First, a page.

"Majora's Mask" contains a thesis on how groups are marginalized by society. Here, I argue that the ease with which one can miss this game element is precisely what makes its content so impactful.
Aaron Suduiko is the Founder and Chief Video Game Analyst of With a Terrible Fate. He specializes in the relationship between player and avatar, and the myriad ways in which that relationship centrally influences the stories of video games.
The heart of Suduiko's philosophy of video-game fiction is his theory of "the fictional player": according to this view, the player's role in a video game is not that of identification with the game's avatar; instead, the player plays a separate, more metaphysically foundational fictional role that makes possible events within a video game's story actual, similar to Leibniz's conception of god. Suduiko's application of this view in his analyses on With a Terrible Fate have led to novel interpretations of games such as Bloodborne, Dark Souls, Dishonored, NieR, Returnal, Xenoblade Chronicles, BioShock Infinite, Code Vein, Final Fantasy VII Remake, Ni No Kuni, and Silent Hill. The foundations of the fictional player theory may be found in the Journal of the Philosophy of Games: https://journals.uio.no/JPG/article/view/4799/5504
Suduiko graduated Harvard College in 2017 with high honors in his major, philosophy. Part of his degree included three independent studies on the storytelling of video games, advised by philosophy professors. In his senior year, he wrote an honors thesis on the ontology of video games as a storytelling object, earning high honors for the written work and highest honors for his oral defense of it.
Suduiko has shared his work on the philosophy of video-game storytelling at a variety of venues, including: Harvard’s philosophy department; PAX West, PAX East, PAX South, and PAX Aus; Harvard’s annual ARTS FIRST festival; the British Society of Aesthetics’ postgraduate conference; and SUNY Oneonta’s undergraduate philosophy conference. An article adapted from a chapter of his thesis on the ontology of video-game storytelling was published in the peer-reviewed Journal of the Philosophy of Games. His work on the aesthetics of quantum mechanics in BioShock Infinite was published in Cornell’s undergraduate philosophy journal, Logos. He’s advised Harvard librarians about the literary value of video games and the need to make them available as library resources.
Suduiko started analyzing video games in his senior year of high school, when he compared and contrasted the role-playing dynamics of video games and stage plays. After he started his degree in philosophy in 2014 and heard about the 3D remake of Majora’s Mask, he created With a Terrible Fate as a personal blog analyzing the philosophical and artistic value of Majora’s Mask. Since then, he’s grown With a Terrible Fate into a publication of video game analysts striving to understand the stories of video games in new, rigorous, illuminating ways.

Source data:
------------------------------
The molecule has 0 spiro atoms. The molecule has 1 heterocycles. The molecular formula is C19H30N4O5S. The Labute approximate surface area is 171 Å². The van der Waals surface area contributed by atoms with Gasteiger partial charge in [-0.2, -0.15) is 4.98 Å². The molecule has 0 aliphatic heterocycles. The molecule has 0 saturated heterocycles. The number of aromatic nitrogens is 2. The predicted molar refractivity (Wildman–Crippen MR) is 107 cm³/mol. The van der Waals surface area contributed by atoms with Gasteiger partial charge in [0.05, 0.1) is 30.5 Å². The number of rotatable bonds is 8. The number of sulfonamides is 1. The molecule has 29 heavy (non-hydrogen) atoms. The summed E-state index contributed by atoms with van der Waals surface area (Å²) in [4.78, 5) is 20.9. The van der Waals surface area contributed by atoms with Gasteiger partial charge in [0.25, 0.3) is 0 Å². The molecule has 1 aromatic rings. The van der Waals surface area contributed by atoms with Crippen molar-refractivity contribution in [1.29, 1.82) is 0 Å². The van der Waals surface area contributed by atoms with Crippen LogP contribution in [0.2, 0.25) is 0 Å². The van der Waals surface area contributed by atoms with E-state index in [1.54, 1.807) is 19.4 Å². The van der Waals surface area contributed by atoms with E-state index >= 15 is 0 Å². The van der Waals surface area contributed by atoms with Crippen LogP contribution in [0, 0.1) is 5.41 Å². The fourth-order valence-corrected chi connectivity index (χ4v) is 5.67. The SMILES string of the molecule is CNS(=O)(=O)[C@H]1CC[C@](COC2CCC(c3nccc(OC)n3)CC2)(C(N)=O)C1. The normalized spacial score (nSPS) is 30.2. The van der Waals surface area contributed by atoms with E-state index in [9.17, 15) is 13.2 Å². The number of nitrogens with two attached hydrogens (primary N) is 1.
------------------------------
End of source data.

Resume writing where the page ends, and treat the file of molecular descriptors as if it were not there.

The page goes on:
Many people view video games much more as toys than as serious works of art. In light of this, without dwelling on it too long, I would like to dedicate one post to an attempt to convince the cynic that video games deserve to be taken seriously as aesthetic works.
In this post, I explore what about "Majora's Mask" and the world of Termina makes death more imminent and haunting than any other "Zelda" title could.
In the game entitled "Legend of Zelda: Majora's Mask," Zelda does not exist. It is this anomaly and its effects that I chart in this post.
In this post, I argue that music is a prime example of how "Majora" is simultaneously familiar and terrifyingly different from the rest of the "Zelda" canon: it takes the significance of sound to a whole new level in game design.
"Majora's Mask" is exceptional because it offers the most meaningful and ontologically logical sidequests possible of a game.
We can easily write off the disturbing undercurrent of "Majora" as a result of aesthetics, but in this post, I want to offer an argument that the horror which pervades the game is much more subtle and existential than that interpretation. I submit that the ultimate reason "Majora's Mask" continues to terrify us is that, as much as we want there to exist an evil for us to conquer, there ultimately exists no evil in the game.
The aim of my project here is to reflect on a game which, far beyond being merely the sequel to "Ocarina of Time," is, in my view, one of the most significant pieces of art in modern times. While the release date for "Majora's Mask 3D" has not been publicized at this point, my goal is to write weekly reflections on different facets of the game, in the hopes that, by the time it is released, I will have articulated just what about this game strikes me at irrevocably moving.